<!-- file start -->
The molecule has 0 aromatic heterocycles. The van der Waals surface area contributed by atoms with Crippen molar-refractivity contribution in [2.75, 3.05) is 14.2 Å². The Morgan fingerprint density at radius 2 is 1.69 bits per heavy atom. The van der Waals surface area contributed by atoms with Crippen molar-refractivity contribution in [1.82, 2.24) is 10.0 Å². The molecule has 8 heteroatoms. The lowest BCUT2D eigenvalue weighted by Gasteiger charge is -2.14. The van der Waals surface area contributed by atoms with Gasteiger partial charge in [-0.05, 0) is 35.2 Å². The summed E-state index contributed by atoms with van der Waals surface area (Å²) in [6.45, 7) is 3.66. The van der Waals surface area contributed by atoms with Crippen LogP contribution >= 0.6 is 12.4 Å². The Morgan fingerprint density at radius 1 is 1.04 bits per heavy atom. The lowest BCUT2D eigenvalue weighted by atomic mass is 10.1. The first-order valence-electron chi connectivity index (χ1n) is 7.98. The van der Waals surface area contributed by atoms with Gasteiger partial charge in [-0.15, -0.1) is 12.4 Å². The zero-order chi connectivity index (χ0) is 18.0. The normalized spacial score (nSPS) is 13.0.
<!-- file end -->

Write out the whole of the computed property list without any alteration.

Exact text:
The molecule has 0 aromatic heterocycles. The van der Waals surface area contributed by atoms with Crippen molar-refractivity contribution in [2.75, 3.05) is 14.2 Å². The Morgan fingerprint density at radius 2 is 1.69 bits per heavy atom. The van der Waals surface area contributed by atoms with Crippen molar-refractivity contribution in [1.82, 2.24) is 10.0 Å². The molecule has 8 heteroatoms. The lowest BCUT2D eigenvalue weighted by Gasteiger charge is -2.14. The van der Waals surface area contributed by atoms with Gasteiger partial charge in [-0.05, 0) is 35.2 Å². The summed E-state index contributed by atoms with van der Waals surface area (Å²) in [6.45, 7) is 3.66. The van der Waals surface area contributed by atoms with Crippen LogP contribution >= 0.6 is 12.4 Å². The Morgan fingerprint density at radius 1 is 1.04 bits per heavy atom. The lowest BCUT2D eigenvalue weighted by atomic mass is 10.1. The first-order valence-electron chi connectivity index (χ1n) is 7.98. The van der Waals surface area contributed by atoms with Gasteiger partial charge in [-0.15, -0.1) is 12.4 Å². The zero-order chi connectivity index (χ0) is 18.0. The normalized spacial score (nSPS) is 13.0.